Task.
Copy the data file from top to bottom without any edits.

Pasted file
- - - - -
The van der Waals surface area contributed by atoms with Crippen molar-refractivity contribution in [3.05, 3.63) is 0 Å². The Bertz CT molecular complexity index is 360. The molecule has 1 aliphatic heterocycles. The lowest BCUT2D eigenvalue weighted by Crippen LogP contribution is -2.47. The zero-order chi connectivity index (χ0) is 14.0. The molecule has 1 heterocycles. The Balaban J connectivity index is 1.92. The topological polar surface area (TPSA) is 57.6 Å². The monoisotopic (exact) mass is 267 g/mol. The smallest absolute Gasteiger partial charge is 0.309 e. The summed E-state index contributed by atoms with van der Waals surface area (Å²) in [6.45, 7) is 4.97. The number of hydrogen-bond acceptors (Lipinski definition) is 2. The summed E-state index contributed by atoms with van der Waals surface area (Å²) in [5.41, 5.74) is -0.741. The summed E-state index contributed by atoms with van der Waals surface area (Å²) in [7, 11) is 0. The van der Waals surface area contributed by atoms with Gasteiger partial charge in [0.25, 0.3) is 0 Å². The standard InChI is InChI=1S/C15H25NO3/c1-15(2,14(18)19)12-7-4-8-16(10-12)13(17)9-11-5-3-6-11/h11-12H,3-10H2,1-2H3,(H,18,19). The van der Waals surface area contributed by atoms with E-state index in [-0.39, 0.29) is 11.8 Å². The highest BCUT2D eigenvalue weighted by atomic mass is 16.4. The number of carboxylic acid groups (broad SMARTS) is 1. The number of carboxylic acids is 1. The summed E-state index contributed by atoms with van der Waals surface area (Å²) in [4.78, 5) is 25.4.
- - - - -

The van der Waals surface area contributed by atoms with Crippen molar-refractivity contribution in [3.05, 3.63) is 0 Å². The Bertz CT molecular complexity index is 360. The molecule has 1 aliphatic heterocycles. The lowest BCUT2D eigenvalue weighted by Crippen LogP contribution is -2.47. The zero-order chi connectivity index (χ0) is 14.0. The molecule has 1 heterocycles. The Balaban J connectivity index is 1.92. The topological polar surface area (TPSA) is 57.6 Å². The monoisotopic (exact) mass is 267 g/mol. The smallest absolute Gasteiger partial charge is 0.309 e. The summed E-state index contributed by atoms with van der Waals surface area (Å²) in [6.45, 7) is 4.97. The number of hydrogen-bond acceptors (Lipinski definition) is 2. The summed E-state index contributed by atoms with van der Waals surface area (Å²) in [5.41, 5.74) is -0.741. The summed E-state index contributed by atoms with van der Waals surface area (Å²) in [7, 11) is 0. The van der Waals surface area contributed by atoms with Gasteiger partial charge in [0.25, 0.3) is 0 Å². The standard InChI is InChI=1S/C15H25NO3/c1-15(2,14(18)19)12-7-4-8-16(10-12)13(17)9-11-5-3-6-11/h11-12H,3-10H2,1-2H3,(H,18,19). The van der Waals surface area contributed by atoms with E-state index in [-0.39, 0.29) is 11.8 Å². The highest BCUT2D eigenvalue weighted by atomic mass is 16.4. The number of carboxylic acid groups (broad SMARTS) is 1. The number of carboxylic acids is 1. The summed E-state index contributed by atoms with van der Waals surface area (Å²) in [4.78, 5) is 25.4.